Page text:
Title:
Friction-Welded Part and Method of Friction Welding
Kind Code:
A1


Abstract:
The invention provides a friction-welded part featuring easy design as well as a method of producing said part. The friction-welded part 1 is produced by friction-welding a first member 10 and a second member 20 together. The first member 10 is made of an aluminum alloy material, having a uniform cross-section portion 11 whose cross-sectional shape and size are not changed. The second member 20 is made of an aluminum alloy material, having a uniform cross-section portion 21 whose cross-sectional shape and size are not changed. According to the invention, the uniform cross-section portions 11 and 21 are friction-welded together to form the part 1. A heat affected zone “H” caused by friction welding is formed only in the uniform cross-section portions 11 and 21. The uniform cross-section portion 11 of the first member 10, and the uniform cross-section portion 21 of the second member 20, respectively, have a cylindrical shape, preferably having the same sectional dimension.



Inventors:
Sumi, Shinichiro (Shizuoka-shi, JP)
Mizuguchi, Kou (Tokyo, JP)
Mochizuki, Hiroyuki (Shizuoka-shi, JP)
Nakakura, Kazuhiro (Niigata-shi, JP)
Application Number:
12/374264
Publication Date:
02/18/2010
Filing Date:
07/19/2006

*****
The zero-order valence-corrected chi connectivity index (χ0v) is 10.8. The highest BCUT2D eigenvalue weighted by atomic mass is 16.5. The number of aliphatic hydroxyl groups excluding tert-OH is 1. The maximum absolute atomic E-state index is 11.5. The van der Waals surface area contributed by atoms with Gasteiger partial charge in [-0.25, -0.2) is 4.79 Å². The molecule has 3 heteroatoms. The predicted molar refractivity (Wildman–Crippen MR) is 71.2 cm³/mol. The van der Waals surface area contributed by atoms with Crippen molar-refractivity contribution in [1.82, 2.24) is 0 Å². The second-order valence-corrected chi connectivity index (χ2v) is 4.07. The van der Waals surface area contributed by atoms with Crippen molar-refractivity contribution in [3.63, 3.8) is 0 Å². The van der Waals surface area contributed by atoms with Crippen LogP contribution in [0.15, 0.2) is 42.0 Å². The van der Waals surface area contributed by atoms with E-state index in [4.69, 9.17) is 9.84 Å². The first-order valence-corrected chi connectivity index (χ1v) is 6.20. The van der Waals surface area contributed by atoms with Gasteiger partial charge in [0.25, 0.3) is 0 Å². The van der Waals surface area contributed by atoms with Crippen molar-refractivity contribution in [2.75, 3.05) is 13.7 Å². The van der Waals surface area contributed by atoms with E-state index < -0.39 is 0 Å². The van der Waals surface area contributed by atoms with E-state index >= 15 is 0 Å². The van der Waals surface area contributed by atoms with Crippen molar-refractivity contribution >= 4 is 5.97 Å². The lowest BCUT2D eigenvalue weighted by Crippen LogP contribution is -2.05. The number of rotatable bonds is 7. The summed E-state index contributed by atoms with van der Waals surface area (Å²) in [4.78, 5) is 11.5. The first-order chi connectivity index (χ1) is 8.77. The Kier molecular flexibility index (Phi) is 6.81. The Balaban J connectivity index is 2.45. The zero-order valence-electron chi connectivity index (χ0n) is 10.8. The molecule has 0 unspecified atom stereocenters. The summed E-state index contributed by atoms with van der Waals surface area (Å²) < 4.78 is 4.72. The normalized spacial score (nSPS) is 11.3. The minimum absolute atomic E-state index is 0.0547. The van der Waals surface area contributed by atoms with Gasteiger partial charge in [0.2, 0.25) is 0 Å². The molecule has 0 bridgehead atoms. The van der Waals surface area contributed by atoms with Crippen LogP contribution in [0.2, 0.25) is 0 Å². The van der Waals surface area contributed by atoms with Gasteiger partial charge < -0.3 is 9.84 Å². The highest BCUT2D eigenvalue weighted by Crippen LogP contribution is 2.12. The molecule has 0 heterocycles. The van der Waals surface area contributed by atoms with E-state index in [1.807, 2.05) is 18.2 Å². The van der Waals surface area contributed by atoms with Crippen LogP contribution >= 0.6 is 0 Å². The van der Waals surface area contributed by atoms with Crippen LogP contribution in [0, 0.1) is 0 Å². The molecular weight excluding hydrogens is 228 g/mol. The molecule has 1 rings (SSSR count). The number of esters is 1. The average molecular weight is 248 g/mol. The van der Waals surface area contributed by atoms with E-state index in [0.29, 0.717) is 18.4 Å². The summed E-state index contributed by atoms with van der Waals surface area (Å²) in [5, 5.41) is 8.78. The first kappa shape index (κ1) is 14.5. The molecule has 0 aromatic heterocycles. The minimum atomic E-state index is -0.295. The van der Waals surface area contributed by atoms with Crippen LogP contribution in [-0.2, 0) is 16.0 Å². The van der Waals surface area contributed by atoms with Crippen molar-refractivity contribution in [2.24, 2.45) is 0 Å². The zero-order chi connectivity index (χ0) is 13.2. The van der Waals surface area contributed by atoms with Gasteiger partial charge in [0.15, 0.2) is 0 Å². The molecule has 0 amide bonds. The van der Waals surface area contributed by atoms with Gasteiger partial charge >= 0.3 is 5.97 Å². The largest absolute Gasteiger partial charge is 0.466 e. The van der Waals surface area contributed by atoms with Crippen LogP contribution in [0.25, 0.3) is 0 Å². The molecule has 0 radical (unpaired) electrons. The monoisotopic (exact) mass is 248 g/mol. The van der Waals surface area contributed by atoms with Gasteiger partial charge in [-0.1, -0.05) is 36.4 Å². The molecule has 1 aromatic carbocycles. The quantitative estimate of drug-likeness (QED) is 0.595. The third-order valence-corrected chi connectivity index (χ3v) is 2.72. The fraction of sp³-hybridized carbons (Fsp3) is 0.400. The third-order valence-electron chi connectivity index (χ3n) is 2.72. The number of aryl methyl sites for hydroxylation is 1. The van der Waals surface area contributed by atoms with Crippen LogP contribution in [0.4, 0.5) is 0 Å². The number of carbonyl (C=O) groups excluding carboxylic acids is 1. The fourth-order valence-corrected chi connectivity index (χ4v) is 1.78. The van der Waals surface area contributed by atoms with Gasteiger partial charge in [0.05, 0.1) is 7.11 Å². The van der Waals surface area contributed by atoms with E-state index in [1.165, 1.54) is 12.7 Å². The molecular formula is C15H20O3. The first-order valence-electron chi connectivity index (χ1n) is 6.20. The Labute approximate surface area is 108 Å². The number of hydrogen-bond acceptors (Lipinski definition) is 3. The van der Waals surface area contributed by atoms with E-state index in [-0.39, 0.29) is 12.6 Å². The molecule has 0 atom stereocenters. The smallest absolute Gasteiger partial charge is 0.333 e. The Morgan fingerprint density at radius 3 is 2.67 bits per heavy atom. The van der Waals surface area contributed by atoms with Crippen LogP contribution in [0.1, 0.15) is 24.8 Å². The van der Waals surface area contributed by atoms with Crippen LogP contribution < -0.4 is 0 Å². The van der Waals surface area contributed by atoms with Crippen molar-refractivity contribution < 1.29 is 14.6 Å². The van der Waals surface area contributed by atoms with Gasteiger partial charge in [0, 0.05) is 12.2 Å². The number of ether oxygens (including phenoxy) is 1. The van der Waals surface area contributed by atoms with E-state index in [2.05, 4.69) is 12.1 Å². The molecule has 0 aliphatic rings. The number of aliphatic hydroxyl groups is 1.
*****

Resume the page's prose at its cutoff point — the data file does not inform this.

Assignee:
Nippon Light Metal Company, Ltd. (Shinagawa-ku, Tokyo, JP)
Nikkeikin Alumium Core Technology Company, Ltd. (Shinagawa-ku,m Tokyo, JP)
Primary Class:
Other Classes:
428/654, 228/114.5
International Classes:
B32B1/08; B23K20/12; B32B15/01
View Patent Images:



Other References:
English Machine Translation of JP H05-096385 (Murai et al.)
English Machine Translation of JP H05-096385 (Murai et al., April. 20 1993)
Primary Examiner:
WANG, XIAOBEI
Attorney, Agent or Firm:
CROWELL & MORING LLP (WASHINGTON, DC, US)
Claims:
1. A friction-welded part produced by friction-welding of: a first member made of an aluminum alloy material, which has a uniform cross-section portion whose cross sectional shape does not vary, and a second member made of an aluminum alloy material, which has a uniform cross-section portion whose cross sectional shape does not vary, wherein the uniform cross-section portions of the first and the second members are friction-welded with each other and wherein a heat affected zone (HAZ) caused by friction welding is formed only in the uniform cross-section portions.

2. A friction-welded part according to claim 1, wherein the uniform cross-section portion of the first member and the uniform cross-section portion of the second member are in a cylindrical shape and sectional dimensions thereof are equal to each other.

3. A friction-welded part according to claim 2, wherein each of the uniform cross-section portions of the first member and the second member are as long as or longer than 5 mm after friction welded.

4. A friction-welded part according to claim 2, wherein each pipe-wall thickness “t” of the uniform cross-section portions of the first member and the second member is between 2 to 5 mm, and wherein each of the uniform cross-section portions of the first member and the second member is as long as or longer than 5 mm after friction welded.